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Am Fam Physician. 2020;102(7):427-433

This clinical content conforms to AAFP criteria for CME.

Author disclosure: No relevant financial affiliations.

Night sweats are a nonspecific symptom that patients commonly experience but rarely discuss with their physicians without prompting. Although many life-threatening causes such as malignancies or infections have been described, most patients who report persistent night sweats in the primary care setting do not have a serious underlying disorder. Conditions commonly associated with night sweats include menopause, mood disorders, gastroesophageal reflux disease, hyperthyroidism, and obesity. If a clinical diagnosis is apparent based on the initial history and physical examination, specific treatment for four to eight weeks may be offered. When the history and physical examination do not reveal a specific cause, physicians should proceed with a systematic and cost-conscious strategy that uses readily available laboratory and imaging studies, such as a complete blood count, tuberculosis testing, thyroid-stimulating hormone levels, HIV testing, C-reactive protein level, and chest radiography. Additional tests that could be considered selectively include computed tomography of the chest and/or abdomen, bone marrow biopsy, polysomnography, and/or additional laboratory studies if indicated. If these results are normal, and no additional disorders are suspected, reassurance and continued monitoring are recommended. The presence of night sweats alone does not indicate an increased risk of death.

Night sweats are a common experience, with a prevalence of up to 41% among primary care patients.1 The definition of night sweats varies and generally does not require that the symptom be bothersome to the patient.2 One definition suggested in a 2010 study was “sweating at night even when it is not excessively hot in your bedroom.”3 New evidence from the primary care setting has been published since the last American Family Physician review of this topic.4

WHAT'S NEW ON THIS TOPIC

Night Sweats

A systematic review found that the cross-sectional prevalence of night sweats ranges from 10% to 41% in the primary care setting, with the highest prevalence occurring in patients between 41 and 55 years of age.

In a study of school-aged children in China, 12% reported having weekly night sweats during the past year. When present, night sweats were associated with obstructive sleep apnea, insomnia, anxiety, and respiratory and atopic symptoms.

A cohort study of 1,534 patients older than 65 years found that after seven years, patients who reported having night sweats were not more likely to die or to die earlier than patients who did not report them.

Epidemiology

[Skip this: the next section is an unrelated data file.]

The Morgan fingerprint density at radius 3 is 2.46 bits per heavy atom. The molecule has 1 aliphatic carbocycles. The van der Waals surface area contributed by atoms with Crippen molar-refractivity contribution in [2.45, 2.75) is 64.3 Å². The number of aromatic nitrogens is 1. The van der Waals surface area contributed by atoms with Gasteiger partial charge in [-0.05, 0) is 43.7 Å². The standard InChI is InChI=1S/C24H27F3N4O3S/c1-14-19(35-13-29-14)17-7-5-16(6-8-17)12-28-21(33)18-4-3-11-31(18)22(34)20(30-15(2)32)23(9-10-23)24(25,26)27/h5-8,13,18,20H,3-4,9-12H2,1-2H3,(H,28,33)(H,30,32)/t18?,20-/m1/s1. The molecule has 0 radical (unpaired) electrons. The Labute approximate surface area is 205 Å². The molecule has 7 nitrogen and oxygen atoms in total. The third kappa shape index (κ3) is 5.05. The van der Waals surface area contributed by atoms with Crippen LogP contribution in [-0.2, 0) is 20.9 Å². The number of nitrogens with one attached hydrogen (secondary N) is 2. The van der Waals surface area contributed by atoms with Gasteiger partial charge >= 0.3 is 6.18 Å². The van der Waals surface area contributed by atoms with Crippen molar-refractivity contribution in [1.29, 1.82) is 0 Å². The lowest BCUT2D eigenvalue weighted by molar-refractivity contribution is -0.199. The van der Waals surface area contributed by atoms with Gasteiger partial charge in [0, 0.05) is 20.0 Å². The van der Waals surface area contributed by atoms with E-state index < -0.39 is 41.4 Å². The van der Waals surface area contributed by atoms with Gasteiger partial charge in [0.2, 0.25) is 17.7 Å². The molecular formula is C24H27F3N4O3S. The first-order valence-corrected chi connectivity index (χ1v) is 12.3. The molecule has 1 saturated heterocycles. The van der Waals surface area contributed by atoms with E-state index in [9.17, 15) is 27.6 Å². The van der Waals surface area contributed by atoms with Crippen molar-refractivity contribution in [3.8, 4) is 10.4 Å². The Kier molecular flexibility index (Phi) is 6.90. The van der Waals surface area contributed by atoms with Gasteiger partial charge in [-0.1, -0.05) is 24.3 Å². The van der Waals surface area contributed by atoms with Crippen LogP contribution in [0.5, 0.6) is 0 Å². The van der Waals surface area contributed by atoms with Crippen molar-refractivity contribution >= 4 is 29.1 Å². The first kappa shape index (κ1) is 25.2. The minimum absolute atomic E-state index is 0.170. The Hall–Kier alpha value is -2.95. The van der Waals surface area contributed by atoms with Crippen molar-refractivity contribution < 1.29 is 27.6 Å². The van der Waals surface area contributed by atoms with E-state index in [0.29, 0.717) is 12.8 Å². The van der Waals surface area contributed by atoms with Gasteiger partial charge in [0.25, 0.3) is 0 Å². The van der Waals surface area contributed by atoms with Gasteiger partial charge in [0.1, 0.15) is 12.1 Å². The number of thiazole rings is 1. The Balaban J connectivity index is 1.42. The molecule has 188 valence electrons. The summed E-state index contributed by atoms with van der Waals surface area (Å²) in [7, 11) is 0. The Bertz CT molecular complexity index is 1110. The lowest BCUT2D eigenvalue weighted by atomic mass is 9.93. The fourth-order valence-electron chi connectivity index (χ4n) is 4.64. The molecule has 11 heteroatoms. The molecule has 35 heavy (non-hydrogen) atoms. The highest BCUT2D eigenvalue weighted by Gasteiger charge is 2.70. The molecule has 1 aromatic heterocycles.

In one study conducted in the primary care research setting, only 12% of patients who were explicitly asked about night sweats reported the symptom to their physicians.1 A systematic review found that the cross-sectional prevalence of night sweats ranges from 10% to 41% in the primary care setting in older and middle-aged cohorts, respectively, with the highest prevalence occurring between 41 and 55 years of age.1,2 One study of 843 patients older than 65 years estimated an annual incidence of 5% (i.e., 5% of patients reported the onset of night sweats during one year).3 The only study of night sweats in school-aged children was conducted in China and found that 12% had weekly night sweats in the past year; when present, they were associated with obstructive sleep apnea, insomnia, anxiety, and respiratory or atopic symptoms.5

Pathophysiology

Sweating is controlled by a complex method and serves to reduce the body's core temperature when it exceeds a threshold value called the thermoneutral zone.2 Elevation of core temperature can be caused by excessive bedding, clothing, or environmental heating, which could trigger an appropriate physiologic response. In the absence of environmental factors, some potential mechanisms for night sweats have been suggested. The responsiveness of the sweat glands may be influenced by physical conditioning or acute and chronic anxiety states. Menopausal hot flashes may narrow (or lower) the threshold values of the thermoneutral zone, resulting in more frequent sweating.

Sweating may also occur for reasons unrelated to temperature regulation. Medications or conditions that affect the sympathetic nervous system, thermoregulatory center, or sweat glands may affect the frequency of sweating. Another mechanism may be patient hypervigilance. Individual patients may be less tolerant of night sweats, or may be awake because of another medical condition and are therefore more likely to notice sweating.2

Differential Diagnoses

Night sweats have been associated with an extensive list of conditions; however, these have been generated primarily from case reports and series, commonly from specialty referrals or an inpatient setting (Table 12,4,68 ). Although many life-threatening causes such as malignancies or infections have been described, most patients who report persistent night sweats in the primary care setting do not have a serious underlying disorder. After ruling out environmental factors, physicians should consider the following common possibilities: vasomotor symptoms of menopause, panic attacks, depression, posttraumatic stress disorder, obesity/overweight, alcohol and tobacco use, diabetes mellitus, restless legs, hyperthyroidism, and gastroesophageal reflux disease (GERD).911

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